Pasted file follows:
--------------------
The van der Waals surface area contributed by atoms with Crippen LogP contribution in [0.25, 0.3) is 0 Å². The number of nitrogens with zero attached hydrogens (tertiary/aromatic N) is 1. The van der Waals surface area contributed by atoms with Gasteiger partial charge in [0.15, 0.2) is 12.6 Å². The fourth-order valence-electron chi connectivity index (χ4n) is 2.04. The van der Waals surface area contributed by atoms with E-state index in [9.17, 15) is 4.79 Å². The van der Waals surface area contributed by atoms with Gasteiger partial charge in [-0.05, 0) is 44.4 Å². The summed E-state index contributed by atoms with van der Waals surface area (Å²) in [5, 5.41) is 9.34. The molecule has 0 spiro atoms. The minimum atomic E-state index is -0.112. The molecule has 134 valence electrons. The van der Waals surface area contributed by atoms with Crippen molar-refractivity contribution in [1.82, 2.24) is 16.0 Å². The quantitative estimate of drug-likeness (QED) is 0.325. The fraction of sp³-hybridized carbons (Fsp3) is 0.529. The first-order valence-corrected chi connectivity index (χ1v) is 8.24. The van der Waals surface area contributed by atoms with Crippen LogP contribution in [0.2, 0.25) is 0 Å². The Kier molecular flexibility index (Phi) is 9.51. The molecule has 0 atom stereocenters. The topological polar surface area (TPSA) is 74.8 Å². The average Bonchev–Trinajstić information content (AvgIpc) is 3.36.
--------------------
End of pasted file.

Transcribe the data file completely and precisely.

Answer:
The van der Waals surface area contributed by atoms with Crippen LogP contribution in [0.25, 0.3) is 0 Å². The number of nitrogens with zero attached hydrogens (tertiary/aromatic N) is 1. The van der Waals surface area contributed by atoms with Gasteiger partial charge in [0.15, 0.2) is 12.6 Å². The fourth-order valence-electron chi connectivity index (χ4n) is 2.04. The van der Waals surface area contributed by atoms with E-state index in [9.17, 15) is 4.79 Å². The van der Waals surface area contributed by atoms with Gasteiger partial charge in [-0.05, 0) is 44.4 Å². The summed E-state index contributed by atoms with van der Waals surface area (Å²) in [5, 5.41) is 9.34. The molecule has 0 spiro atoms. The minimum atomic E-state index is -0.112. The molecule has 134 valence electrons. The van der Waals surface area contributed by atoms with Crippen molar-refractivity contribution in [1.82, 2.24) is 16.0 Å². The quantitative estimate of drug-likeness (QED) is 0.325. The fraction of sp³-hybridized carbons (Fsp3) is 0.529. The first-order valence-corrected chi connectivity index (χ1v) is 8.24. The van der Waals surface area contributed by atoms with Crippen LogP contribution in [0.2, 0.25) is 0 Å². The Kier molecular flexibility index (Phi) is 9.51. The molecule has 0 atom stereocenters. The topological polar surface area (TPSA) is 74.8 Å². The average Bonchev–Trinajstić information content (AvgIpc) is 3.36.